Project Name When Modifying Root Task in Subproject


(Brian Johnson) #1

I need to bundle up the output of my sub-projects into a single archive at the root level. I found this helpful post from 2012 in the old forum archive which shows how to to do this by defining a task in the root project and then modifying that task in the sub-project to inject the contents from the sub-project back into the root archive.

Here’s the code I ended up with in my root build.gradle:

task bundleTar(type: Tar) {
  archiveName = 'bundle.tar'
}
subprojects {
  rootProject.bundleTar {
    from ...
    into this.project.name
  }
}

The problem is that this.project.name is returning the root project’s name, and not the sub-project’s name like I want. Based on the comments in that old post using this.project.name must have worked back then. But its not working for me now on 3.5.

How do I get the sub-project’s name for my into?
Is there an entirely different and better way to do this now 5 years later?

Thanks!
–Brian


(James Justinic) #2

Your code is in the root project’s build.gradle, but uses subprojects { } to apply to the subprojects. In the original post, this.project.name is being used in a build.gradle for each subproject. In both cases, this refers to the script class containing the code, which is different.

To handle proper scoping, I would expect your code to look more like this:

task bundleTar(type: Tar) {
    archiveName = 'bundle.tar'
}

subprojects { subproject ->
    rootProject.bundleTar {
        into(subproject.name) {
            from subproject.file('src')
        }
    }
}

However, I would generally prefer solutions that don’t interact with other projects’ tasks and instead expose what they want to expose through configurations.


(Brian Johnson) #3

Thanks James!

However, I would generally prefer solutions that don’t interact with other projects’ tasks and instead expose what they want to expose through configurations.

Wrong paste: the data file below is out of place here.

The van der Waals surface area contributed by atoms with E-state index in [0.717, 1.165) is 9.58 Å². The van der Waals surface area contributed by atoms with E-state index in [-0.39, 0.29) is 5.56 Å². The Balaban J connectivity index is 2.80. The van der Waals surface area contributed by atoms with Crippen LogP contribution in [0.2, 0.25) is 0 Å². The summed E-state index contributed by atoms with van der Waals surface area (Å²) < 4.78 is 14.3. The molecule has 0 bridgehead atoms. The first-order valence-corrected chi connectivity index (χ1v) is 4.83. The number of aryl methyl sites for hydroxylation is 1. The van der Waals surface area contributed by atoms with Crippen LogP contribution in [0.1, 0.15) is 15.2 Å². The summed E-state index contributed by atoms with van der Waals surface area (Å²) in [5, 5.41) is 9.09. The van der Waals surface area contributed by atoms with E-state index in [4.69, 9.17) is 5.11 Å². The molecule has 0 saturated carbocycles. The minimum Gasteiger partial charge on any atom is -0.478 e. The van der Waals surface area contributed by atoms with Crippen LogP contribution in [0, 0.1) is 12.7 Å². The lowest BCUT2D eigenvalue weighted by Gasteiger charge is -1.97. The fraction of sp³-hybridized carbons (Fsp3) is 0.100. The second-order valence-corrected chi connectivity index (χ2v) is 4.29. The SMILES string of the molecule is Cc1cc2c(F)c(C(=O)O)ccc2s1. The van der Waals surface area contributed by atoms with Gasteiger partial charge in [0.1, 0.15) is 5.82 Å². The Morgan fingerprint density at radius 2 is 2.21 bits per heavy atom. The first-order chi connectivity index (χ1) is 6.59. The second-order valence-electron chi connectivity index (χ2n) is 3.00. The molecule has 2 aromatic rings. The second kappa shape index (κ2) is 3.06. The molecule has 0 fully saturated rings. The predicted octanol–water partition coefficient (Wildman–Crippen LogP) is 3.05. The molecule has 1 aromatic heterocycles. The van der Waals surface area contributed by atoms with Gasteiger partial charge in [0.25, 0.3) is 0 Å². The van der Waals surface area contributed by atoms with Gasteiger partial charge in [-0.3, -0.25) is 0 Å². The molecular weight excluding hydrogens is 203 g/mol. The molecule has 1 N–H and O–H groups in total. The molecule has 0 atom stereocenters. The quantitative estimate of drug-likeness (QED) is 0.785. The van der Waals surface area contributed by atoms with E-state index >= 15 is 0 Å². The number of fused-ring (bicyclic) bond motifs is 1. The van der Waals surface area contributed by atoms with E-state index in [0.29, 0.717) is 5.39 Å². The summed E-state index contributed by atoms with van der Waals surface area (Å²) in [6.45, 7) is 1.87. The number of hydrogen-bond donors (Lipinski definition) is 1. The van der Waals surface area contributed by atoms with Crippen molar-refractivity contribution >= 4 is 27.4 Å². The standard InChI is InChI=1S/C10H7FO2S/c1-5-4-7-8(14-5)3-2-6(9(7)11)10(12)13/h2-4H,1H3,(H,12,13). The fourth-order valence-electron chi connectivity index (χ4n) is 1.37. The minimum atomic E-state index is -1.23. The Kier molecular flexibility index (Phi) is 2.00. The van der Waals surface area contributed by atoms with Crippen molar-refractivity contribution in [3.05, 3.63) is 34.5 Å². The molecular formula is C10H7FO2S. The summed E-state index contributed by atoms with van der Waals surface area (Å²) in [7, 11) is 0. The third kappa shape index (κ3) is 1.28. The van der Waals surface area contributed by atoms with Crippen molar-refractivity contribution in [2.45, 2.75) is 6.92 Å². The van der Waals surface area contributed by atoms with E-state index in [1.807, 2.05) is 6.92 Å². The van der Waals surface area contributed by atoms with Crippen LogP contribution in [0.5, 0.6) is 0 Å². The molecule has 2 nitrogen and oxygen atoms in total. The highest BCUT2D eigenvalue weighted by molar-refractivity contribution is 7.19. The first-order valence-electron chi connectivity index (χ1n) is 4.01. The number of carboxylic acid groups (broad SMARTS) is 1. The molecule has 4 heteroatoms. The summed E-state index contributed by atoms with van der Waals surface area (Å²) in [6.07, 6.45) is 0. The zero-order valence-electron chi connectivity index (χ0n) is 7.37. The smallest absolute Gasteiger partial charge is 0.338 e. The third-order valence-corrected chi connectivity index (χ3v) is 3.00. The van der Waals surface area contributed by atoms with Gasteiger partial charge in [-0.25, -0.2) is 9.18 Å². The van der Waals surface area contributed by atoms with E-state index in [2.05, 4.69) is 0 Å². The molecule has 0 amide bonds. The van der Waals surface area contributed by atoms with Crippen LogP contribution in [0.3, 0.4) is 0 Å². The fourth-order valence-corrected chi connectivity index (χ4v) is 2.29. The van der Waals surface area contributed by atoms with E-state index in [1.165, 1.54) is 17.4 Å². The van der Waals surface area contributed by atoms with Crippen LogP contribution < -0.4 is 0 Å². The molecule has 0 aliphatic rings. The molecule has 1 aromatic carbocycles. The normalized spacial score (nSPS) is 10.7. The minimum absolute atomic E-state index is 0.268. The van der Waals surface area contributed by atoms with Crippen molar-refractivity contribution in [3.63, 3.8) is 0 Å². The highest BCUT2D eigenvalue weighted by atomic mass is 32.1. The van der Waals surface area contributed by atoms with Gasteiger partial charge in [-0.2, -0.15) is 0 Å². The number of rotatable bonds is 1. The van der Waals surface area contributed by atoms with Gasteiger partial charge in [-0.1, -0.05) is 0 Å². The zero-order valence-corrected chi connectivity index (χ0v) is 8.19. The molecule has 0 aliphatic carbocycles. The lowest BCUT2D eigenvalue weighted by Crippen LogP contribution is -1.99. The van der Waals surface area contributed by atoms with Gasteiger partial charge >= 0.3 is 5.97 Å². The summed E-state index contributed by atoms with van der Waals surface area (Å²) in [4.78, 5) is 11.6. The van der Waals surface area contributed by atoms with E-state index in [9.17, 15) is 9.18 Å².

Could you give some more details of what this would look like using configurations? Or maybe even an example?


(James Justinic) #4

In the subprojects, you would create a configuration such as bundleContrib and declare an artifact with the files you want to contribute to the bundle.

configurations {
    bundleContrib
}

task prepareBundle(type: Sync) {
    from 'src'
    into "${buildDir}/bundle/${project.name}"
}

artifacts {
    bundleContrib(file("${buildDir}/bundle")) { builtBy prepareBundle }
}

In the root project, you create a configuration for and declare the dependencies that you want in the bundle. The task then just bundles everything from the configuration.

configurations {
    bundle
}

dependencies {
    bundle subprojects.collect {
        project(path: it.path, configuration: 'bundleContrib')
    }
}

task bundleTar(type: Tar) {
    archiveName = 'bundle.tar'
    from configurations.bundle
}

I generally like this better because dependencies and artifacts model exactly what these files are between the two projects. However, this example is both longer and less efficient compared to what I normally have when using this method. This doesn’t work as well in the case that you want the subproject contents in a folder name after the project unless you’re willing to have that path as part of the original src file structure due to needing the prepareBundle task.


(Brian Johnson) #5

Awesome, thank you for your help!